Let’s talk about the OpenAI trend.
Our creative wizard, Tino Klaehne, built an artificial intelligence-based travel inspiration tool.
you can check it out here,
- Fill out the five questions.
- Wait for a few minutes and check your email inbox.
Again, it’s all AI.
Do you like what you see?
Here’s what Tino did, in case you want to replicate it.
- He created a database in Airtable with the different parameters as separated input and used the formula function to merge them into a prompt for ChatGPT.
- He then connected the Airtable (using Make) to the ChatGPT API. Once a new input is made, it is instantly sent to ChatGPT, and the itinerary is created and directly added to the database
- Once Airtable receives all of the information, it automatically sends the result via email. Typically, this takes less than a minute. However, we set it to 15-minute intervals.
Here’s what’s most fascinating
It didn’t take Tino more than an hour to build and test this idea once he figured out how to do it.
I tried the tool to receive travel recommendations for my favorite city in the world, Vancouver, Canada, and it worked impressively well. All major attractions were covered and embedded in an easy-to-read travel schedule.
Obviously, you can take this to even more sophisticated levels.
For example, some people have started connecting ChatGPT to Google Maps for automated trip planning. The results look stunning.
The implications for travel
As all these examples show, generative AI is likely to have massive implications for all kinds of obvious use cases around texting and imagery in the travel context, such as itinerary planning (as seen above) and customer service.
If you compare most of today’s airline chatbots with what ChatGPT has to offer, it feels like we got catapulted from the stone age into the modern world overnight.
As the technology continues to advance, it will be able to perform tasks that were previously thought to require a high level of education and skill.
So, should we all plan for unemployment then?
Well, not so fast.
When praising the advancements of AI, it’s important to understand the limitations of what ChatGPT means for human agents and white-collar work in general.
As The Atlantic nicely put it“It creates content out of what is already out there, with no authority, no understanding, no ability to correct itself, no way to identify genuinely new or interesting ideas.”
What does this mean for the travel industry?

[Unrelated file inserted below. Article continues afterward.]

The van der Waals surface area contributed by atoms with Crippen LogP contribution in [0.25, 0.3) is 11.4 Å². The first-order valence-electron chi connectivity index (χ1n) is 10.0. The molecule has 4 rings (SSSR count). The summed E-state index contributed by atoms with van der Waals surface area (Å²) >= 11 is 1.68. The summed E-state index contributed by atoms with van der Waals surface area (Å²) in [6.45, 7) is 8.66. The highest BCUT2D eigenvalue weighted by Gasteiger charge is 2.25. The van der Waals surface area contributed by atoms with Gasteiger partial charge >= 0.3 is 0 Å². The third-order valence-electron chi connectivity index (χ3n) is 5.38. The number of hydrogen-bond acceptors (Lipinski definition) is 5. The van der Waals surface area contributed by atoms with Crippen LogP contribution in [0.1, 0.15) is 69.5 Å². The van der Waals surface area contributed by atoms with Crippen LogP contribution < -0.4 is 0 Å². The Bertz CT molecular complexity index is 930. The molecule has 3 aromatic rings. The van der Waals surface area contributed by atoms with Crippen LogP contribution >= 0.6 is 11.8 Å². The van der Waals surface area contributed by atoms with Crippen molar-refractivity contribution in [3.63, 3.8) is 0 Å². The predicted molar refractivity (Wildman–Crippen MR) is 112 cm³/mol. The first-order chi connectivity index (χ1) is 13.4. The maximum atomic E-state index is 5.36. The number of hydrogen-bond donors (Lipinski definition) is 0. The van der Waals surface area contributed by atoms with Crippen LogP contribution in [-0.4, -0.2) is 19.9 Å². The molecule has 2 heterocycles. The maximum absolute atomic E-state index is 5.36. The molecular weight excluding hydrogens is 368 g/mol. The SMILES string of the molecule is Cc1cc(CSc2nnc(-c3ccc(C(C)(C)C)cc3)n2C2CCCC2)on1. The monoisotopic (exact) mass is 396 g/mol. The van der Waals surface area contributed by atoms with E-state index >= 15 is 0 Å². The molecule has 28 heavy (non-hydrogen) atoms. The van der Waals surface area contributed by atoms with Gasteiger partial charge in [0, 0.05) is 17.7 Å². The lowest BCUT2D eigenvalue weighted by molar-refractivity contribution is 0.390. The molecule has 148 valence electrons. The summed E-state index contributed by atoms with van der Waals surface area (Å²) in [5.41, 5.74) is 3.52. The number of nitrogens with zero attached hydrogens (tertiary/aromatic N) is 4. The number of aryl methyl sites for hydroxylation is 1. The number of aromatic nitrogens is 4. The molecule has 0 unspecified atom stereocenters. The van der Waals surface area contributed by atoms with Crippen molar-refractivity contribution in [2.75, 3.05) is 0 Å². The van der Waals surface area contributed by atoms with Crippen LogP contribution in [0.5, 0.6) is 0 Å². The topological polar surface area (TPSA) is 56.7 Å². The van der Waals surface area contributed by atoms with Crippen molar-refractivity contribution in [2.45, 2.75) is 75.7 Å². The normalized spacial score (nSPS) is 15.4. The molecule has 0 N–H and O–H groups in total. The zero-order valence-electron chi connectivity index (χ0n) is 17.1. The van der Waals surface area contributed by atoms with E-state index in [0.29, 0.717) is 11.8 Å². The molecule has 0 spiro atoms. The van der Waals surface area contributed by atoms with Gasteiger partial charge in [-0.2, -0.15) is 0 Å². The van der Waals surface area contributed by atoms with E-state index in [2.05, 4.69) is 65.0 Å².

- It actually suggests that AI might make original travel planning more valuable.
- It also suggests that ChatGPT (and other AI applications to come) will become a powerful tool for almost all knowledge workers, including travel agents to be more productive (including research analysts like us at TNMT).
At the same time, it will create an enormous abundance of simpler content.
So, watch out for more shallow content online, whether this relates to frivolous travel recommendations or cringy, self-promoting social media posts by colleagues on LinkedIn.
With this being said, we shouldn’t be scared that AI will replace our jobs. In fact, I agree with what TechCrunch rightly concludednamely that every profession witnessing AI encroachment, in one way or another, is actually excited and interested.
We all know our work well enough to understand that even a really good imitation of what we do is fundamentally different from actually doing it.
Let’s zoom out: the larger AI trend.
ChatGPT is only one part of the larger generative AI movement.
While it is difficult to predict what the exact extent of this trend will look like, it is clear that AI will have a significant impact on the future of work.
In fact, the impact of AI on the broader Travel and Mobility Tech industry is already measurable. We analyzed all job listings by the more than 3,000 tech companies across our Travel and Mobility Tech company database to measure the number of job titles related to AI.
As you can see below, there is a clear upward trajectory. And the uptake started back in 2018.
So, what we are seeing right now is just a small taste of what’s to come.
AI has now gone mainstream.